Infamous traffic lights go back to nature

Roads / Twyford Down
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The Independent Online
THE Government has completed its gesture of conciliation for driving the M3 motorway through Hampshire's highly protected Twyford Down and returned a major road to countryside. The road the M3 replaced, the A33 Winchester bypass with its hated Hockley junction, a notorious bottleneck, has been buried under thousands of tons of chalk and soil.

When the go-ahead was given in 1992 for Twyford Down to be bulldozed, in the teeth of fierce opposition, the then transport secretary, John MacGregor, promised to rip up the A33 and "recontour and landscape the historic link between Winchester and St Catherine's Hill".

The promise did not mollify the opposition but it has been fulfilled. What scars remain will soon disappear, and where two ribbons of tarmac once disfigured the lovely Itchen valley, there are now green scrubland, wild orchids, blue butterflies, even deer.

"We have reconstructed the side of a hill taken away in the past," says John Chapman of supervising engineers Mott MacDonald. The B3335, western arm of the Hockley junction that once bisected the Itchen's adjacent water meadows, has also gone. Nature is now being encouraged to take its course on land lost for more than half a century to a major road.

The M3 through Twyford Down is not a pretty sight. The cutting that eases the motorway gradient will never properly blend into a landscape mutilated by earth movers, though the planting of 120,000 screening trees and shrubs will help. But there is some good news.

For a start, the fuming tailbacks that could extend for miles on either side of the Hockley traffic lights are nightmares of the past. So is the roar of traffic suffered by residents to the west (the Winchester side). When the new flora is established and the temporary fencing (much of it to keep out rabbits) is removed, it will be possible to stroll and picnic where lorries once rumbled. "It's transformed this place," said a jogger. A dog-walker agreed. "St Catherine's Hill [a local beauty spot] used to be cut off from Winchester by the A33. Now there's open, peaceful countryside. It's wonderful."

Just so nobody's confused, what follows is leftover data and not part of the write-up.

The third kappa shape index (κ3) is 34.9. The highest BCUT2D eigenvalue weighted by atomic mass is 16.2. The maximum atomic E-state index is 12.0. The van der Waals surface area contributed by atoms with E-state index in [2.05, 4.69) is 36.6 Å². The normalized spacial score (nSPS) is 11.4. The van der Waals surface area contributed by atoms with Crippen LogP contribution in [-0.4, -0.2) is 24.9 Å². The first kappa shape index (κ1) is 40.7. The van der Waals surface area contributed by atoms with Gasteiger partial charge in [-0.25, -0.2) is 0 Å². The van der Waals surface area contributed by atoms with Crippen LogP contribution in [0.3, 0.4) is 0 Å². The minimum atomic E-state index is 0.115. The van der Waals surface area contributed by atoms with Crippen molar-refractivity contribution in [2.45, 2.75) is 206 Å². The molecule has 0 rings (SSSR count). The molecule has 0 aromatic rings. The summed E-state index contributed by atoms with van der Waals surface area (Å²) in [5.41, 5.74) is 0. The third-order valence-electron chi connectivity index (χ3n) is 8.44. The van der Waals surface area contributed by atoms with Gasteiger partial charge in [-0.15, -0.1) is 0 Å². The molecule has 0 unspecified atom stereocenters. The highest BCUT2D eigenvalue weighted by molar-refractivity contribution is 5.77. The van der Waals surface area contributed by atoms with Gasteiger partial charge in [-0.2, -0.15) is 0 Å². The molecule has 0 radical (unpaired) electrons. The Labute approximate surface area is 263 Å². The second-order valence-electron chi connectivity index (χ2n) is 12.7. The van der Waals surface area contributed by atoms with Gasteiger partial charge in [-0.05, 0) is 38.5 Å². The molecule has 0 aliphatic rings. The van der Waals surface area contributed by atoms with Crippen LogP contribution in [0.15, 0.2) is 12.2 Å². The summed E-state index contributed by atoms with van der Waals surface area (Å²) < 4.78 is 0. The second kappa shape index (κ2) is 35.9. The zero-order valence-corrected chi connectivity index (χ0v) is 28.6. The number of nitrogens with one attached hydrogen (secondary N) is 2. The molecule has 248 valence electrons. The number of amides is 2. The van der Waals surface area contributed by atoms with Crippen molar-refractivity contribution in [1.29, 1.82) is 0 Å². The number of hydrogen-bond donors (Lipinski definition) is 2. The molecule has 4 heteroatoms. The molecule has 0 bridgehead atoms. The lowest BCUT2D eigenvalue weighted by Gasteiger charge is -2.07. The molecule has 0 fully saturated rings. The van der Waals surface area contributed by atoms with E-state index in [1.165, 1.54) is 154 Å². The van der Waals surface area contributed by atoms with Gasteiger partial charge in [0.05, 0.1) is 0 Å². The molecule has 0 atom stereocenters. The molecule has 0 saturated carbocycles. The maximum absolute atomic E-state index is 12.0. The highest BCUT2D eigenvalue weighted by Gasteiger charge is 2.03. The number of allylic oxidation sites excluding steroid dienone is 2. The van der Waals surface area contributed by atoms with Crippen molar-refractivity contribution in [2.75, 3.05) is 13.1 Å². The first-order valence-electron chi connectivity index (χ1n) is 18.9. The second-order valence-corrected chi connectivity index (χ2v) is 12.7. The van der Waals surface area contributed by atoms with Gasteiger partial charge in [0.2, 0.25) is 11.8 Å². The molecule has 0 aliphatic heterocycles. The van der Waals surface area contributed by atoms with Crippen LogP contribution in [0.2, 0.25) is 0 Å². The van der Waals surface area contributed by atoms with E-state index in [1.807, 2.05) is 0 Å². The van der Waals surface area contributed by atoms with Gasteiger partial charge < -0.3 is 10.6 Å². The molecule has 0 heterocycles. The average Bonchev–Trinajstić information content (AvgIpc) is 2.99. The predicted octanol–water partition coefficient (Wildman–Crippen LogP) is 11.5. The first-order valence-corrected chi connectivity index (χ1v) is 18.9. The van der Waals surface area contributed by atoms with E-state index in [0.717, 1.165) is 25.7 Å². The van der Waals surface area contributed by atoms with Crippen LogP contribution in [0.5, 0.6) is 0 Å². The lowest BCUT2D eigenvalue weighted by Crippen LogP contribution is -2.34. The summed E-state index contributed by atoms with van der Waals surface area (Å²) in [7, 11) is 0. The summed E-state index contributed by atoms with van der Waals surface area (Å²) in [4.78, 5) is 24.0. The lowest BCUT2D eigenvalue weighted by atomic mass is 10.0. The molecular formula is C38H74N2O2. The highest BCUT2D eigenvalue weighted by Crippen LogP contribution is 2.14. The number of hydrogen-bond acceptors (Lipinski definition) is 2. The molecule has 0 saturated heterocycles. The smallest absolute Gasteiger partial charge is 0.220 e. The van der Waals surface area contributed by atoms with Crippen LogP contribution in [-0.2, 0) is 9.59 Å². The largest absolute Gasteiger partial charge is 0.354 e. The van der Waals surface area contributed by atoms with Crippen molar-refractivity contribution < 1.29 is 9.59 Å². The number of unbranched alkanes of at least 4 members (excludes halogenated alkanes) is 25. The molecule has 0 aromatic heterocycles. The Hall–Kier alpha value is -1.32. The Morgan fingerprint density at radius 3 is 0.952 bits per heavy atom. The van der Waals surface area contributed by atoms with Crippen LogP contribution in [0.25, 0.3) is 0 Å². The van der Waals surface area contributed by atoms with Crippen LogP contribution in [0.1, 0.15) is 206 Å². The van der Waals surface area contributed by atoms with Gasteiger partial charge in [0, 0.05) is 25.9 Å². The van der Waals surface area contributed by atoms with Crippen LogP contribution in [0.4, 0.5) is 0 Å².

An early plan to build the M3 extension next to the A33, leaving Twyford Down untouched, was rejected on the grounds that it would intensify local pollution and disturbance. Another proposal, for a 1.4km twin- tube tunnel, was felt to be too costly. So a cutting it was. Tarmac's successful pounds 25.9m tender included the heavy muscle required to restore the land occupied by the A33 to its original contours. The road was ripped up and covered, using the spoil from the Twyford cutting. It has been skilfully done. More recreational land has been recovered than lost, increasing the habitat of the chalkhill blue butterfly.

Much seed for the new downland was "vacuumed" up locally to avoid alien species, and 30,000 seedlings planted out. About 8,000 square metres of downland turf was also "translocated", to use the jargon. "As the downland species spread, the weeds will be crowded out," says Rowland Snazell of the Institute of Terrestrial Ecology, employed to monitor the reclaimed land for the next 10 years.

The restoration of the by-pass has set the precedent for an environmental manager at all major road-building sites. "We now have 15 in the South- east," says Roger Kent, regional landscape architect of the commissioning Highways Agency.

n A Twyford Down protester has accepted a pounds 4,750 out-of-court settlement from Hampshire police for wrongful arrest in May 1993. Paul Lawrence, 23, of Southsea, was detained for seven hours for obstructing a police officer, a non-arrestable offence.

To see the reclaimed land, aim for the Garnier Road car park in Winchester. Take the footpath alongside the Itchen Navigation canal between St Catherine's Hill and the water meadows.

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